US textbook publisher merger collapses, pleasing colleges

McGraw-Hill and Cengage abandon union after government demands heavy culling

May 5, 2020
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Academic publishers McGraw-Hill and Cengage have abandoned their planned merger, cheering university groups that feared it would bring even higher textbook prices and slower moves toward digital alternatives.

The two US-based companies largely blamed their decision on heavy demands from the US Justice Department for a divestment of assets aimed at avoiding the concentration of assets that the universities had feared.

The failed union is especially welcome, said Peter McPherson, president of the Association of Public and Land-grant Universities, as higher education faces ever-growing pressures to translate technologies into more effective and less expensive ways of teaching.

“More providers in the marketplace will help ensure more students benefit from digital transformation,” Mr McPherson said in a statement.

McGraw-Hill and Cengage, with just over 20 per cent of the academic textbook market apiece, are the two largest companies after UK-based Pearson Education, which has more than 40 per cent.

They announced their merger agreement in May 2019, while acknowledging the possibility of tough Justice Department requirements to sell off a large number of titles and materials in courses where they have competing offerings.

Representatives of universities, students, campus bookstores and consumer advocacy groups quickly united in opposition to the merger, encouraging the department to take an aggressive position on consumer protection.

In its argument to the Justice Department, Mr McPherson’s group, the APLU, cited College Board data showing that US college students already pay an average of $1,240 (£995) a year on textbooks and supplies. Textbook prices alone have increased 184 per cent over the past two decades, triple the nation’s overall inflation rate, the APLU said.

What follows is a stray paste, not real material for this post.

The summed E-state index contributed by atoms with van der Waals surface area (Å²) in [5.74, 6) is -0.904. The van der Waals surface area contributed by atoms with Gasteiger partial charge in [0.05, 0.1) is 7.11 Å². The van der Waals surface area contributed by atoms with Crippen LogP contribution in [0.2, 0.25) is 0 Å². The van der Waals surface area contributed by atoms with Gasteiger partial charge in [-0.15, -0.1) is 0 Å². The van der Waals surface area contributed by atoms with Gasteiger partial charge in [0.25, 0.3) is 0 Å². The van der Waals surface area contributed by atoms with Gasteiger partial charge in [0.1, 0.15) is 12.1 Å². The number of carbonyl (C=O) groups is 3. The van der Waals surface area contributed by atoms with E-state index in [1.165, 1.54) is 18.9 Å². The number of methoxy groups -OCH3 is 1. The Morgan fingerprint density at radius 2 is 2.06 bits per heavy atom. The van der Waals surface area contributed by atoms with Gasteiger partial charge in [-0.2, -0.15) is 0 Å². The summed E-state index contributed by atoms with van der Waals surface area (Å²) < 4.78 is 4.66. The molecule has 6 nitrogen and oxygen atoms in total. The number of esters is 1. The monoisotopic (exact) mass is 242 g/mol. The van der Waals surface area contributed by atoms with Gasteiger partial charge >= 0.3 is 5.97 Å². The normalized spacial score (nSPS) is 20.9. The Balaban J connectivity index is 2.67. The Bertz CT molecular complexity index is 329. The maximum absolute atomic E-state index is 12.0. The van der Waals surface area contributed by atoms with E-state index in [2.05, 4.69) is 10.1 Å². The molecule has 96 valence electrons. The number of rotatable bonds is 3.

At the same time, the APLU said, the higher education community has been slow to adopt new technologies. That may be partly because of educators wanting to be careful, the APLU acknowledged, but also reflects a textbook industry far less driven than in other sectors to embrace digital innovation.

McGraw-Hill and Cengage said their boards unanimously agreed to terminate their proposed merger. “The required divestitures would have made the merger uneconomical,” the chief executive officer of McGraw-Hill, Simon Allen, said in a statement.

Cengage, headquartered in Boston, emerged from federal bankruptcy protection in 2014. Its chief executive officer, Michael Hansen, said in a conference call with investors that the coronavirus pandemic created additional pressure to reconsider the merger and to concentrate more fully on helping colleges adjust to online instruction.

The proposed combined company had been promising an expansion of digital subscriptions in which students would get access to all 44,000 of their textbook titles for a single price.

Cengage said it made its existing digital subscription plan free for the rest of the school year, reporting that more than 290,000 students signed up.

paul.basken@timeshighereducation.com

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